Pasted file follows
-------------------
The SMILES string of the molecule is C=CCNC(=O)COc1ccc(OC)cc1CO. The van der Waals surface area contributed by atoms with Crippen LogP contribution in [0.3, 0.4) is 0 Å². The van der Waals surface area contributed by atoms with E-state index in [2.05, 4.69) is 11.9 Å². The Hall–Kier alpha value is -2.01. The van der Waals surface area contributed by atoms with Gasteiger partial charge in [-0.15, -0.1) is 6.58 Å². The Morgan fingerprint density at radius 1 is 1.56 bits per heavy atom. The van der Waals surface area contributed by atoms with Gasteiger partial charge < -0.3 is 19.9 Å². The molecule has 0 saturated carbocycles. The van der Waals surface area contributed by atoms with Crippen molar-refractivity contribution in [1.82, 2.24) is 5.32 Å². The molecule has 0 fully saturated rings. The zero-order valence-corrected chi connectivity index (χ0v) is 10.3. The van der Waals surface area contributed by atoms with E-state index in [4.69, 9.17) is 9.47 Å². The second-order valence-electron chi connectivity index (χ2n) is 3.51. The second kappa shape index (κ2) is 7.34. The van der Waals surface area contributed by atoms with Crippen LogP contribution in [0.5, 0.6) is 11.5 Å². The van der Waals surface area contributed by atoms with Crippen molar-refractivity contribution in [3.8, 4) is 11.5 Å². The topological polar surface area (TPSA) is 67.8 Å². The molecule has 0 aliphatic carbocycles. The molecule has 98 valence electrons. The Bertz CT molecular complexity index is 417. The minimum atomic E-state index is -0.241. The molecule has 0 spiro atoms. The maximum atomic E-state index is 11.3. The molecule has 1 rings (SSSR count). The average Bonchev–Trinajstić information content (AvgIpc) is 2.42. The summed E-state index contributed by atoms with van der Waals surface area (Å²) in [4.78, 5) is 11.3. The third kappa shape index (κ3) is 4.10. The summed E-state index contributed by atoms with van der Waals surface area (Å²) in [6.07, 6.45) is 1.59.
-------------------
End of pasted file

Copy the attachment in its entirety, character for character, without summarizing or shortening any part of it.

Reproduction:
The SMILES string of the molecule is C=CCNC(=O)COc1ccc(OC)cc1CO. The van der Waals surface area contributed by atoms with Crippen LogP contribution in [0.3, 0.4) is 0 Å². The van der Waals surface area contributed by atoms with E-state index in [2.05, 4.69) is 11.9 Å². The Hall–Kier alpha value is -2.01. The van der Waals surface area contributed by atoms with Gasteiger partial charge in [-0.15, -0.1) is 6.58 Å². The Morgan fingerprint density at radius 1 is 1.56 bits per heavy atom. The van der Waals surface area contributed by atoms with Gasteiger partial charge < -0.3 is 19.9 Å². The molecule has 0 saturated carbocycles. The van der Waals surface area contributed by atoms with Crippen molar-refractivity contribution in [1.82, 2.24) is 5.32 Å². The molecule has 0 fully saturated rings. The zero-order valence-corrected chi connectivity index (χ0v) is 10.3. The van der Waals surface area contributed by atoms with E-state index in [4.69, 9.17) is 9.47 Å². The second-order valence-electron chi connectivity index (χ2n) is 3.51. The second kappa shape index (κ2) is 7.34. The van der Waals surface area contributed by atoms with Crippen LogP contribution in [0.5, 0.6) is 11.5 Å². The van der Waals surface area contributed by atoms with Crippen molar-refractivity contribution in [3.8, 4) is 11.5 Å². The topological polar surface area (TPSA) is 67.8 Å². The molecule has 0 aliphatic carbocycles. The molecule has 98 valence electrons. The Bertz CT molecular complexity index is 417. The minimum atomic E-state index is -0.241. The molecule has 0 spiro atoms. The maximum atomic E-state index is 11.3. The molecule has 1 rings (SSSR count). The average Bonchev–Trinajstić information content (AvgIpc) is 2.42. The summed E-state index contributed by atoms with van der Waals surface area (Å²) in [4.78, 5) is 11.3. The third kappa shape index (κ3) is 4.10. The summed E-state index contributed by atoms with van der Waals surface area (Å²) in [6.07, 6.45) is 1.59.